More and more eyewear customers are choosing self-tinting lenses.
The upward demand trend in favour of photochromics is expected to continue in North America until at least the end of this decade, according to a recent study by the global marketing firm Research and Markets.
The report, Global Photochromic Lenses Market 2015-2019, says the market is expected to experience a compound annual growth rate of 7.6% over the next four years.
While there are several reasons cited for this expected rise, such as an aging demographic and more awareness of the potentially dangerous effects to the eyes of prolonged sunlight exposure, the study says rapid advances in photochromic technology is primarily responsible for the boost in market growth.
In Canada, like the lenses themselves – which change from clear to dark when exposed to ultra-violet light – the types and varieties of photochromic options available are also changing.
Transitions Optical, the leading provider of photochromics to optical manufacturers, recently expanded the availability of both its Transitions Signature and Transitions XTRActive lenses to include grey, brown and graphite green tints.
“In addition to offering more colour options to suit a wider range of style preferences, the brown and green colours enhance contrast,” says Isabelle Tremblay-Dawson, senior marketing manager, Canada, for Transitions Optical.
She says a recent study found that nearly six out of 10 Canadians believe the colour of a lens has more to do with style than function.
“Yet 90 per cent of Canadians said they would be willing to try a specific lens colour if they knew it could enhance their vision,” she says.
“There is a technology education opportunity here that more eyecare professionals should be aware of.”
Transitions Optical, which was founded 23 years ago, says every second of the day, a person decides to buy Transitions adaptive lenses somewhere in the world.
Transitions Signature lenses are developed with a patented Chromea7 technology, an exclusive dye formulation that allows the lenses to be more reactive to indirect sunlight and reflected sunlight and become even darker on hot days.
“Transitions Signature lenses are ideal for patients who are interested in outdoor comfort and value fully clear lenses indoors,” says Tremblay-Dawson.
The company says eight out of 10 clear lens wearers rated Transitions Signature lenses better than their regular clear lenses during live testing.
Transitions XTRActive lenses, introduced in 2010, are perfect for patients who spend more time outdoors. They also achieve up to a Category 2 darkness behind a vehicle’s windshield to protect eyes from sunlight while driving and maintain a comfortable hint of tint indoors to shield the eyes from the effects of harsh indoor lighting.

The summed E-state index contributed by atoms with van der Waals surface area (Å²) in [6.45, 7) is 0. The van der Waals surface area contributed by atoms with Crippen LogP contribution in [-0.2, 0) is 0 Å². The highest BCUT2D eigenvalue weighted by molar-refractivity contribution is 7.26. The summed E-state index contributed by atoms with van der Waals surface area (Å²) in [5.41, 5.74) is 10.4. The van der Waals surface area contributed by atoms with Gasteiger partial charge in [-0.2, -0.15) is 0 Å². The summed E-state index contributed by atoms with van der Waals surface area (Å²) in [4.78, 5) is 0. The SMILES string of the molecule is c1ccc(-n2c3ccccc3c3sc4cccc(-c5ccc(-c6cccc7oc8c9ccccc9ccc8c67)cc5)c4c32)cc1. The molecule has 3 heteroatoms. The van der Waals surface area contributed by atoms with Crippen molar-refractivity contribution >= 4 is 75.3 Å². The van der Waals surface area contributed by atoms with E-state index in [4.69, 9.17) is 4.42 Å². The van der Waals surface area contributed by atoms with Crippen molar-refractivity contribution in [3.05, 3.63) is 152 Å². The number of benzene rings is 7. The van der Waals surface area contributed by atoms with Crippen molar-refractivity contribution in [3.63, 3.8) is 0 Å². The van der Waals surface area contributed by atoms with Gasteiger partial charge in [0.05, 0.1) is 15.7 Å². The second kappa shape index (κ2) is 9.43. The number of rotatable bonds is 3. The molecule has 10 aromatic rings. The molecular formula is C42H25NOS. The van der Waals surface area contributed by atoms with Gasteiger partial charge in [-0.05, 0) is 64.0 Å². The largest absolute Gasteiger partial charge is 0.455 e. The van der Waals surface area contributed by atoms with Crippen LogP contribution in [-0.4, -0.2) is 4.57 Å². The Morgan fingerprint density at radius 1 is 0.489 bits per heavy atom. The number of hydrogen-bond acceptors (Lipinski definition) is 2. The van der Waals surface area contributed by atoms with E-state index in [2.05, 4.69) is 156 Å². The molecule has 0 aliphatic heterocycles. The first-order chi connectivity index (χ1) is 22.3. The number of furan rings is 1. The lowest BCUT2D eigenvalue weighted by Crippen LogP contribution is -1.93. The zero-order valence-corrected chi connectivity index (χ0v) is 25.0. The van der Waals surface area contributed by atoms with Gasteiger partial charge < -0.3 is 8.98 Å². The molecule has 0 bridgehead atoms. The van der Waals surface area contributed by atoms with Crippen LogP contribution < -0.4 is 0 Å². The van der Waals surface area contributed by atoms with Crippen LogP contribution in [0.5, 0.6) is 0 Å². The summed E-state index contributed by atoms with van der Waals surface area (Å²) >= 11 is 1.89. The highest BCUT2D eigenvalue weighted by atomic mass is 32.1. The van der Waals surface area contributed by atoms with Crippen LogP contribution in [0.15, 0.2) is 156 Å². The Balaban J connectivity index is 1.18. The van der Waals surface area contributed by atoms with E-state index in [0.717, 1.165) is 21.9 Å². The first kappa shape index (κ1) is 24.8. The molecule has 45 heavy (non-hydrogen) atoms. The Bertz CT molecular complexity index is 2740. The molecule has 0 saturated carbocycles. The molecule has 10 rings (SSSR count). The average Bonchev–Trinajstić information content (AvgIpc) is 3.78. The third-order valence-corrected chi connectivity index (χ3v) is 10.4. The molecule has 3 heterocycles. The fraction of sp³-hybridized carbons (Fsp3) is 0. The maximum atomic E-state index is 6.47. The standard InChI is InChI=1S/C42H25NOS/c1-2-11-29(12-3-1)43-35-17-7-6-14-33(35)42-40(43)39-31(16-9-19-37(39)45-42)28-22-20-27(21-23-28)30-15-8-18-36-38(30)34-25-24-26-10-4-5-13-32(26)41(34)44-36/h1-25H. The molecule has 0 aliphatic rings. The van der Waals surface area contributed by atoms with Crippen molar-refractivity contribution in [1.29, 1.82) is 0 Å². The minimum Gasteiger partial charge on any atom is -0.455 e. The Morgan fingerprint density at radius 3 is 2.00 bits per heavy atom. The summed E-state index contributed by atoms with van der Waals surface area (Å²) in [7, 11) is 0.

“There is so much opportunity with Transitions XTRActive lenses. One of the reasons is that the product overcomes some of the objections as to why eyecare professionals don’t always recommend Transitions lenses, which includes performance behind the windshield and darkness,” says John Ligas, Transitions Optical’s vice-president, research and development.
Transitions Optical also offers Drivewear sun lenses that adjust to light and weather conditions while a person is behind the wheel.
Transitions adaptive sunglasses, meanwhile, adjust their level of tint as sunlight changes to enhance a person’s vision while participating in indoor sports and activities.
There are also goggles and face shields built with Transitions technology.
Earlier this year, Transitions Optical and SHOEI Safety Helmet Corp. announced a partnership to offer an adaptive face shield that seamlessly adjusts to outdoor light and weather conditions. The SHOEI Transitions CWR-1 adaptive face shield fits SHOEI’s top-selling full-face helmet, the RF-1200.
Other companies are also expanding or improving their offerings of light-responsive lenses.
Vision Ease announced in August that it has expanded its line of photochromics with LifeRx FSV Vivid AR.
The polycarbonate lenses are coated with Vision Ease’s Vivid AR, for unparalleled clarity and cleanability.
“LifeRx lenses are recognized for their lightweight comfort and superior photochromic performance. LifeRx FSV AR lenses offer these qualities with the additional benefit of diminishing glare and reflections thanks to Vivid AR. The super-hydrophobic coating reduces distortion by allowing liquid to run off without streaking, and is highly scratch-resistant, anti-static and oleophobic to repel the daily grime that dirties lenses.
The lenses are available in grey and brown.
Rodenstock, meanwhile, has launched its ColorMatic IQ Sun product lenses in Canada. The lenses have a basic tint of 55 per cent and darken to a maximum of 90 per cent, depending on the intensity of the sunlight.
“ColorMatic IQ Sun equally appeals to spectacles wearers who are athletically active as well as fashion enthusiasts and makes that unpopular changing of spectacles on sunny days unnecessary.”
The lenses come in three fashion colours – brown, green and grey – as well as contrast brown, which allows people to recognize fine details in nature or in traffic. The lenses are also available in an optional “silver moon” mirror coating.
Centennial Optical also has its own house brand of photochromics, called Centoptic SunChangers. The company’s lenses, CHOICE HD, CHOICE Freedom HD, CHOICE Office HD and CHOICE Single Vision HD, are each available in SunChangers.
“Centoptic SunChangers provide an affordable alternative for patients who want good photochromic lens performance as well as good value,” says Rick Leroux, director of marketing and communications for Centennial Optical Ltd.’s lens division.